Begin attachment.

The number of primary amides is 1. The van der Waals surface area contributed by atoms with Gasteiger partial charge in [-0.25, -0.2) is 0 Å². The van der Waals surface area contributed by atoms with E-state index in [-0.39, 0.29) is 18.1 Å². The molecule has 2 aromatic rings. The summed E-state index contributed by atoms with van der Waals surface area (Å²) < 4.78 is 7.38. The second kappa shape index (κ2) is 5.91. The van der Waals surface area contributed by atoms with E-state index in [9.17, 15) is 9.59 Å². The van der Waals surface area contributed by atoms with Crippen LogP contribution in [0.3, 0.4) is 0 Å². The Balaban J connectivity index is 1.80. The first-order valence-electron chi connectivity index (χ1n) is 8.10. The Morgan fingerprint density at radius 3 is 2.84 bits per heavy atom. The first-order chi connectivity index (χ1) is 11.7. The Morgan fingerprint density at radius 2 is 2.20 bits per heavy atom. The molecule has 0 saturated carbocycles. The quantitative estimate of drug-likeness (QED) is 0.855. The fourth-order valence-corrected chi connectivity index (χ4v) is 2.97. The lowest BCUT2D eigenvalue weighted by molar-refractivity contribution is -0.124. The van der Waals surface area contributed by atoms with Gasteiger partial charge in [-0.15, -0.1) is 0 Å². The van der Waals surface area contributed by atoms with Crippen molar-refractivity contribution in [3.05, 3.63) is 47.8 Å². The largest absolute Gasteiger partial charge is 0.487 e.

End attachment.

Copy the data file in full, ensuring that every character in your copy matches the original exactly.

The number of primary amides is 1. The van der Waals surface area contributed by atoms with Gasteiger partial charge in [-0.25, -0.2) is 0 Å². The van der Waals surface area contributed by atoms with E-state index in [-0.39, 0.29) is 18.1 Å². The molecule has 2 aromatic rings. The summed E-state index contributed by atoms with van der Waals surface area (Å²) < 4.78 is 7.38. The second kappa shape index (κ2) is 5.91. The van der Waals surface area contributed by atoms with E-state index in [9.17, 15) is 9.59 Å². The van der Waals surface area contributed by atoms with Crippen LogP contribution in [0.3, 0.4) is 0 Å². The Balaban J connectivity index is 1.80. The first-order valence-electron chi connectivity index (χ1n) is 8.10. The Morgan fingerprint density at radius 3 is 2.84 bits per heavy atom. The first-order chi connectivity index (χ1) is 11.7. The Morgan fingerprint density at radius 2 is 2.20 bits per heavy atom. The molecule has 0 saturated carbocycles. The quantitative estimate of drug-likeness (QED) is 0.855. The fourth-order valence-corrected chi connectivity index (χ4v) is 2.97. The lowest BCUT2D eigenvalue weighted by molar-refractivity contribution is -0.124. The van der Waals surface area contributed by atoms with Gasteiger partial charge in [-0.15, -0.1) is 0 Å². The van der Waals surface area contributed by atoms with Crippen molar-refractivity contribution in [3.05, 3.63) is 47.8 Å². The largest absolute Gasteiger partial charge is 0.487 e.